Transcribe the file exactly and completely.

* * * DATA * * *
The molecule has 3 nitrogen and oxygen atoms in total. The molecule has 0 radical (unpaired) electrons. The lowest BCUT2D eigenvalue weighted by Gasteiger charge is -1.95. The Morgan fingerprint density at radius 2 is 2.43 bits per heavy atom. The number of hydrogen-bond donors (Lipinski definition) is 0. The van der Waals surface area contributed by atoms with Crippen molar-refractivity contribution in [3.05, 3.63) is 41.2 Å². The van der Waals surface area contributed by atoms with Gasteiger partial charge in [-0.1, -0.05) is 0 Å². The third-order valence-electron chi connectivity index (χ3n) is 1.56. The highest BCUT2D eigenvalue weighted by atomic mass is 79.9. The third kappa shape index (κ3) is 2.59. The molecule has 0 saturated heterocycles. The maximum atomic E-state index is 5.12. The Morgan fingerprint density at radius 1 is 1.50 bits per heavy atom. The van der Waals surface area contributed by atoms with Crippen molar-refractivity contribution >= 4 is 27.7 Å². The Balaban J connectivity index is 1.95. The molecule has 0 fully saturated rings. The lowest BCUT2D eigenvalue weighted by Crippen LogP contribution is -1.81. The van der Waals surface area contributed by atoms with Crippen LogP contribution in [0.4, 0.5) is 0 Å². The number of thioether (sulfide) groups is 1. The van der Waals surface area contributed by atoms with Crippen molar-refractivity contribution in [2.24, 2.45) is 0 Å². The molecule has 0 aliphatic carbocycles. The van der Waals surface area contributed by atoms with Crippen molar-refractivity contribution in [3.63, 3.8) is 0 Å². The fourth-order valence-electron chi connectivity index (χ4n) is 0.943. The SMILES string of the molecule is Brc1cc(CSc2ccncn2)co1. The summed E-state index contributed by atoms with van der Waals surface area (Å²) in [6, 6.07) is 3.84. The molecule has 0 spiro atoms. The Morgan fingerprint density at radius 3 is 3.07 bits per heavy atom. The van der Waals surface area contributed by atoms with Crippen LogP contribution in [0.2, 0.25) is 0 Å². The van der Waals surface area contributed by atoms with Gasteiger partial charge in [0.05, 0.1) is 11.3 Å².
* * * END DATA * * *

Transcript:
The molecule has 3 nitrogen and oxygen atoms in total. The molecule has 0 radical (unpaired) electrons. The lowest BCUT2D eigenvalue weighted by Gasteiger charge is -1.95. The Morgan fingerprint density at radius 2 is 2.43 bits per heavy atom. The number of hydrogen-bond donors (Lipinski definition) is 0. The van der Waals surface area contributed by atoms with Crippen molar-refractivity contribution in [3.05, 3.63) is 41.2 Å². The van der Waals surface area contributed by atoms with Gasteiger partial charge in [-0.1, -0.05) is 0 Å². The third-order valence-electron chi connectivity index (χ3n) is 1.56. The highest BCUT2D eigenvalue weighted by atomic mass is 79.9. The third kappa shape index (κ3) is 2.59. The molecule has 0 saturated heterocycles. The maximum atomic E-state index is 5.12. The Morgan fingerprint density at radius 1 is 1.50 bits per heavy atom. The van der Waals surface area contributed by atoms with Crippen molar-refractivity contribution >= 4 is 27.7 Å². The Balaban J connectivity index is 1.95. The molecule has 0 fully saturated rings. The lowest BCUT2D eigenvalue weighted by Crippen LogP contribution is -1.81. The van der Waals surface area contributed by atoms with Crippen LogP contribution in [0.4, 0.5) is 0 Å². The number of thioether (sulfide) groups is 1. The van der Waals surface area contributed by atoms with Crippen molar-refractivity contribution in [2.24, 2.45) is 0 Å². The molecule has 0 aliphatic carbocycles. The van der Waals surface area contributed by atoms with Crippen molar-refractivity contribution in [3.63, 3.8) is 0 Å². The fourth-order valence-electron chi connectivity index (χ4n) is 0.943. The SMILES string of the molecule is Brc1cc(CSc2ccncn2)co1. The summed E-state index contributed by atoms with van der Waals surface area (Å²) in [6, 6.07) is 3.84. The molecule has 0 spiro atoms. The Morgan fingerprint density at radius 3 is 3.07 bits per heavy atom. The van der Waals surface area contributed by atoms with Crippen LogP contribution in [0.2, 0.25) is 0 Å². The van der Waals surface area contributed by atoms with Gasteiger partial charge in [0.05, 0.1) is 11.3 Å².